I don't know how many places this experiment's been carried out in, but this example is from a sociology class (as far as I remember) in UCD, Ireland.

Students were handed out questionnaires asking them to fill in their birth dates, places, times, and other astrology-relevant information. Personalised character profiles were produced for each of them, and delivered a few weeks later. Each student was then asked to rate their personalised profile based on its accuracy, etc.

More than 90% of students rated their personalised character assessment as 'good' or 'very good'. Based solely on astrological information provided by them, researchers had been able to identify character traits, and write an accurate report on that person.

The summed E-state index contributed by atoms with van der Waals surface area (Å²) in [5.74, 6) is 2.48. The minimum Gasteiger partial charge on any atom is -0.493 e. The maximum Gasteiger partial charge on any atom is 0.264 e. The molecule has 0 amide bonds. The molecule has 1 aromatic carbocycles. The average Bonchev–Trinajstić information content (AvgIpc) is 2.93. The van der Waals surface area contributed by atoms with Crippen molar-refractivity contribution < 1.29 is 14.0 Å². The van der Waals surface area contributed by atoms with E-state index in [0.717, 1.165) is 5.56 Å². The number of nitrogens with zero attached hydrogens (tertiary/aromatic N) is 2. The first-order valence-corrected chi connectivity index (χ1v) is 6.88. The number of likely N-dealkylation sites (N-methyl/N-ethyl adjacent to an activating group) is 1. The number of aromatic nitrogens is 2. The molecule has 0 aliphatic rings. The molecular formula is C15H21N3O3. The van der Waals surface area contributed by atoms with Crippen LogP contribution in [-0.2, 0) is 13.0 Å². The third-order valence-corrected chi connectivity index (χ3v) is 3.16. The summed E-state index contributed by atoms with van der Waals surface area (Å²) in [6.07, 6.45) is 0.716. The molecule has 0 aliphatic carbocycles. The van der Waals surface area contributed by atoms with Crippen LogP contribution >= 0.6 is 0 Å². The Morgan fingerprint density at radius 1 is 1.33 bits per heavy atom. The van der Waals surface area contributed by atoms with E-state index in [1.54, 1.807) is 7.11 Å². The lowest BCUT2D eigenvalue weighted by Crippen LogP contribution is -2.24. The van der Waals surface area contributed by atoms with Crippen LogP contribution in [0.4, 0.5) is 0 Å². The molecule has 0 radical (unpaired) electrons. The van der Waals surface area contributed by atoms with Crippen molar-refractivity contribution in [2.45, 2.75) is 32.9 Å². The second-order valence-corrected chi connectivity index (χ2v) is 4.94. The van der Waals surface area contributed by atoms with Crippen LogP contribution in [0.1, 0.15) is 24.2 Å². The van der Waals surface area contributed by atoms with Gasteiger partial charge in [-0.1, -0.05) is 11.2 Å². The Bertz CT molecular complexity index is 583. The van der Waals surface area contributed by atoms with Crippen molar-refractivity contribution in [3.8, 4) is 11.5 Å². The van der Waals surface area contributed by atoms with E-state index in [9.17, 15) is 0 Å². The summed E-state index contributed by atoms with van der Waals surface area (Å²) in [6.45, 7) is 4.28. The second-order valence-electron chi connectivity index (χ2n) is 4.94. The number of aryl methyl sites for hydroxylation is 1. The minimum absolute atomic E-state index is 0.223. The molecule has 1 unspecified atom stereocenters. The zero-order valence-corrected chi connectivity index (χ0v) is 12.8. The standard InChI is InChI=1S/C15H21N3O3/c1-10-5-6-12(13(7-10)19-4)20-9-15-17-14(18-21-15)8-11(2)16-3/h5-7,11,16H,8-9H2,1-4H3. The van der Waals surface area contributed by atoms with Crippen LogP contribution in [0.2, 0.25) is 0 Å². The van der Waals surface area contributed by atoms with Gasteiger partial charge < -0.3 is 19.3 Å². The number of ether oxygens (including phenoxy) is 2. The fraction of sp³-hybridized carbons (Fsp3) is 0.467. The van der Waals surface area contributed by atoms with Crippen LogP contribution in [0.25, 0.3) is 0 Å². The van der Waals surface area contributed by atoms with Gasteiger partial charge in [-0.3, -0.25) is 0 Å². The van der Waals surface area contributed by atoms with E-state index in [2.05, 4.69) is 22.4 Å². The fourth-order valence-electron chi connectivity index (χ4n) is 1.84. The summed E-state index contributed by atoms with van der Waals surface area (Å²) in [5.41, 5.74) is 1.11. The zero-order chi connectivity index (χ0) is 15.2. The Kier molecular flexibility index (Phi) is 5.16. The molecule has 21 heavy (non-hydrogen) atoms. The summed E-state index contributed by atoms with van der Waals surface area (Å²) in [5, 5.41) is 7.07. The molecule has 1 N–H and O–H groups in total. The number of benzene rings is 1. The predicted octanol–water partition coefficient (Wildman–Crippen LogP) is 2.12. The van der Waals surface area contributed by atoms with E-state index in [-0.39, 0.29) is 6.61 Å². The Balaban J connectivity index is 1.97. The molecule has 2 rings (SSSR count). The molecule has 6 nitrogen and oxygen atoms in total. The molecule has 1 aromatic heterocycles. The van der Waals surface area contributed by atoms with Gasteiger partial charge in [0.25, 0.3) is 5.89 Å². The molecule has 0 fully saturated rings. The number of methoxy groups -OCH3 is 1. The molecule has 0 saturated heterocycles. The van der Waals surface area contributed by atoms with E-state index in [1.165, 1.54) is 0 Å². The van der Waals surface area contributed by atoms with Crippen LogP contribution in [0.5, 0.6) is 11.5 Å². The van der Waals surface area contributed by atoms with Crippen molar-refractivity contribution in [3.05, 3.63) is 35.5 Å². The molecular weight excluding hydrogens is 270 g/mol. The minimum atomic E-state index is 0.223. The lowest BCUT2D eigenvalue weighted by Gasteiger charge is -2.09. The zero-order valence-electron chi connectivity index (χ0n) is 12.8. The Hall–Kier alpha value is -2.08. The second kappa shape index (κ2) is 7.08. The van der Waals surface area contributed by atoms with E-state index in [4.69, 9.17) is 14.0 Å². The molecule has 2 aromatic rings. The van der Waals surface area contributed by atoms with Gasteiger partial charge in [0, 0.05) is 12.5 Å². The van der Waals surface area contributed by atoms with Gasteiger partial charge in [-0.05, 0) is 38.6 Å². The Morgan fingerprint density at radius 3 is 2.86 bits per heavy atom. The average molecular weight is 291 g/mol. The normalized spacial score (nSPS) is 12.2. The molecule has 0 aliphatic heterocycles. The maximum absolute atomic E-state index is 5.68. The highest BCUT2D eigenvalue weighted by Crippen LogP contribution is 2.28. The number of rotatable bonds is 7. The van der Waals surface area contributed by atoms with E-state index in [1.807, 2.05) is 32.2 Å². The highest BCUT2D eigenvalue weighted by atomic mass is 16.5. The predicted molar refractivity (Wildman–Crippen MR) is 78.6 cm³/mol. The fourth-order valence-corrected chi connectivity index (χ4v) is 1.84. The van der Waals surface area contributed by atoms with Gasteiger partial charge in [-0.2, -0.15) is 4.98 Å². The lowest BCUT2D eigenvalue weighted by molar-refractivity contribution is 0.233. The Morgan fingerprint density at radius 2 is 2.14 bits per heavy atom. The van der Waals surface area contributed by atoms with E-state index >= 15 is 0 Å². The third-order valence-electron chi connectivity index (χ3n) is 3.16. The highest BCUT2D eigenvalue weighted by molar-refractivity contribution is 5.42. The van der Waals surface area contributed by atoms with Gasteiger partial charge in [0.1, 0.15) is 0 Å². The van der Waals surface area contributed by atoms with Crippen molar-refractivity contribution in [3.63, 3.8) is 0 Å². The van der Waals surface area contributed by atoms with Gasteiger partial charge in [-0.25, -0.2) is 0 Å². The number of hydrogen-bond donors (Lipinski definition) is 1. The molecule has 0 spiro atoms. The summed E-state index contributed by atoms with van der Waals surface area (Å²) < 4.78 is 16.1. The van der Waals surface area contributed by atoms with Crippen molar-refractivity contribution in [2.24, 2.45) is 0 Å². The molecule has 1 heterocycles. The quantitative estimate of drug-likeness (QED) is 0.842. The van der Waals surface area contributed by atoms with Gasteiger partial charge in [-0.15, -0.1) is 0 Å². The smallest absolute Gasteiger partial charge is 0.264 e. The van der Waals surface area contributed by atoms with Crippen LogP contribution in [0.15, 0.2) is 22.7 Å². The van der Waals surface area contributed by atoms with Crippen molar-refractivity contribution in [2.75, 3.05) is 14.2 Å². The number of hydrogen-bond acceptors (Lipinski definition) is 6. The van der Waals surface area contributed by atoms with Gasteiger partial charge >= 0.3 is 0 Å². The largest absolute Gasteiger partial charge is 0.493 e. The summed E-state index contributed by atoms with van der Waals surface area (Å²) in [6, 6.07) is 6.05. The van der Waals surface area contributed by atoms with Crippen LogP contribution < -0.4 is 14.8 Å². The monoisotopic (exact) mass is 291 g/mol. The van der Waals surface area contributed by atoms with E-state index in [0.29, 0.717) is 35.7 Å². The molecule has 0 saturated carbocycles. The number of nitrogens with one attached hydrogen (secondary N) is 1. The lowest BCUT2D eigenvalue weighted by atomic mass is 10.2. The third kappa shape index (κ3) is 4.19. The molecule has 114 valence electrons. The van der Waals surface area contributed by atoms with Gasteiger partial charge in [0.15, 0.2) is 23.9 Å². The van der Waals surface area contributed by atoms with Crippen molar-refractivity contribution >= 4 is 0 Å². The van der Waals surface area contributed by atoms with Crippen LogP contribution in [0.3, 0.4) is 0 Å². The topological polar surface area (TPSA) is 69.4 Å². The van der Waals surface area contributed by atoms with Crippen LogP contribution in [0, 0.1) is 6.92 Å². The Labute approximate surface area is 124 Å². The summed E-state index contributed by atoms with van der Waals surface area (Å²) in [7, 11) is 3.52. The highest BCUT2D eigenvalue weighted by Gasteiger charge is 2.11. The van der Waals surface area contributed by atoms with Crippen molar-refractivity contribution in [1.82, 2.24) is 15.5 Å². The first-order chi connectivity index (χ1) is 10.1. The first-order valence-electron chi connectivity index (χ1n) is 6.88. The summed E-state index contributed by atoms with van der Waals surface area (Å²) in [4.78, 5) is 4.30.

The problem was that all the 'individual' character profiles were the exact same. The researchers had written up a basic profile, consisting of information that everyone wanted to hear. I can't remember the details, but it probably consisted of statements such as 'You are well-liked by most people' and 'You consider yourself a fairly good worker'.

The fact that most students saw this single profile as relating to them personally highlights the care that must be taken when generating and reading horoscopes, and could even be seen as evidence deriding them completely.